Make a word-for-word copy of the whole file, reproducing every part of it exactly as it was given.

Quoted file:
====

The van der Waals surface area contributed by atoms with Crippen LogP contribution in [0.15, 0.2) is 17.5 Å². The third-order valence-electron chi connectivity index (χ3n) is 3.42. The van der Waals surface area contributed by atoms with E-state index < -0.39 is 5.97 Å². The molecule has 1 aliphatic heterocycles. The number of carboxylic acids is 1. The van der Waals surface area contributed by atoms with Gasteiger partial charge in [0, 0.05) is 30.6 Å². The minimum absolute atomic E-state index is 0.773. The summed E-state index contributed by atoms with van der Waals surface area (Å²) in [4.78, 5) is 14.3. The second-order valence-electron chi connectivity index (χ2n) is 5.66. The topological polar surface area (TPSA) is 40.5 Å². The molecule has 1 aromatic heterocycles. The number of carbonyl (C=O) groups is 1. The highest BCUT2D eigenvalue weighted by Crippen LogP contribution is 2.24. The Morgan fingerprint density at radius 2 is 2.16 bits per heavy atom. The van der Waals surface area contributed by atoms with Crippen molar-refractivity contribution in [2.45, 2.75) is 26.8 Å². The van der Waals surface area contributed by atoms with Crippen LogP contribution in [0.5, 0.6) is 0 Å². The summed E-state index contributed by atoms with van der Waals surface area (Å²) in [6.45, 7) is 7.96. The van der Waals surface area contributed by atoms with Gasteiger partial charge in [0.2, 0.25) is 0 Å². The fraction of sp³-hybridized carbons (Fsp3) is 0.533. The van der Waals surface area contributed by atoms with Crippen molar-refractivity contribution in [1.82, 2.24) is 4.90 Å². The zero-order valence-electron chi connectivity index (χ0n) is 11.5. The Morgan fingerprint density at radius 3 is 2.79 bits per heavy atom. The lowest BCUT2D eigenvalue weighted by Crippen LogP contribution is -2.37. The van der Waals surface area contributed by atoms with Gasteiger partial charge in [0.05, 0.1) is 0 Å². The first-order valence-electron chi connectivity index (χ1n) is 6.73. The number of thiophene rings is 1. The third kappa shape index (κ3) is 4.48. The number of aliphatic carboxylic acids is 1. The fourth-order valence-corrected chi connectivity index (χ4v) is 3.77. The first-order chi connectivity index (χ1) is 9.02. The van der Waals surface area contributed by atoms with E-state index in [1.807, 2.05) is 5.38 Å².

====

The van der Waals surface area contributed by atoms with Crippen LogP contribution in [0.15, 0.2) is 17.5 Å². The third-order valence-electron chi connectivity index (χ3n) is 3.42. The van der Waals surface area contributed by atoms with E-state index < -0.39 is 5.97 Å². The molecule has 1 aliphatic heterocycles. The number of carboxylic acids is 1. The van der Waals surface area contributed by atoms with Gasteiger partial charge in [0, 0.05) is 30.6 Å². The minimum absolute atomic E-state index is 0.773. The summed E-state index contributed by atoms with van der Waals surface area (Å²) in [4.78, 5) is 14.3. The second-order valence-electron chi connectivity index (χ2n) is 5.66. The topological polar surface area (TPSA) is 40.5 Å². The molecule has 1 aromatic heterocycles. The number of carbonyl (C=O) groups is 1. The highest BCUT2D eigenvalue weighted by Crippen LogP contribution is 2.24. The Morgan fingerprint density at radius 2 is 2.16 bits per heavy atom. The van der Waals surface area contributed by atoms with Crippen molar-refractivity contribution in [2.45, 2.75) is 26.8 Å². The van der Waals surface area contributed by atoms with Crippen LogP contribution in [0.5, 0.6) is 0 Å². The summed E-state index contributed by atoms with van der Waals surface area (Å²) in [6.45, 7) is 7.96. The van der Waals surface area contributed by atoms with Gasteiger partial charge in [0.2, 0.25) is 0 Å². The fraction of sp³-hybridized carbons (Fsp3) is 0.533. The van der Waals surface area contributed by atoms with Crippen molar-refractivity contribution in [1.82, 2.24) is 4.90 Å². The zero-order valence-electron chi connectivity index (χ0n) is 11.5. The Morgan fingerprint density at radius 3 is 2.79 bits per heavy atom. The lowest BCUT2D eigenvalue weighted by Crippen LogP contribution is -2.37. The van der Waals surface area contributed by atoms with Gasteiger partial charge in [0.05, 0.1) is 0 Å². The first-order valence-electron chi connectivity index (χ1n) is 6.73. The number of thiophene rings is 1. The third kappa shape index (κ3) is 4.48. The number of aliphatic carboxylic acids is 1. The fourth-order valence-corrected chi connectivity index (χ4v) is 3.77. The first-order chi connectivity index (χ1) is 9.02. The van der Waals surface area contributed by atoms with E-state index in [1.807, 2.05) is 5.38 Å².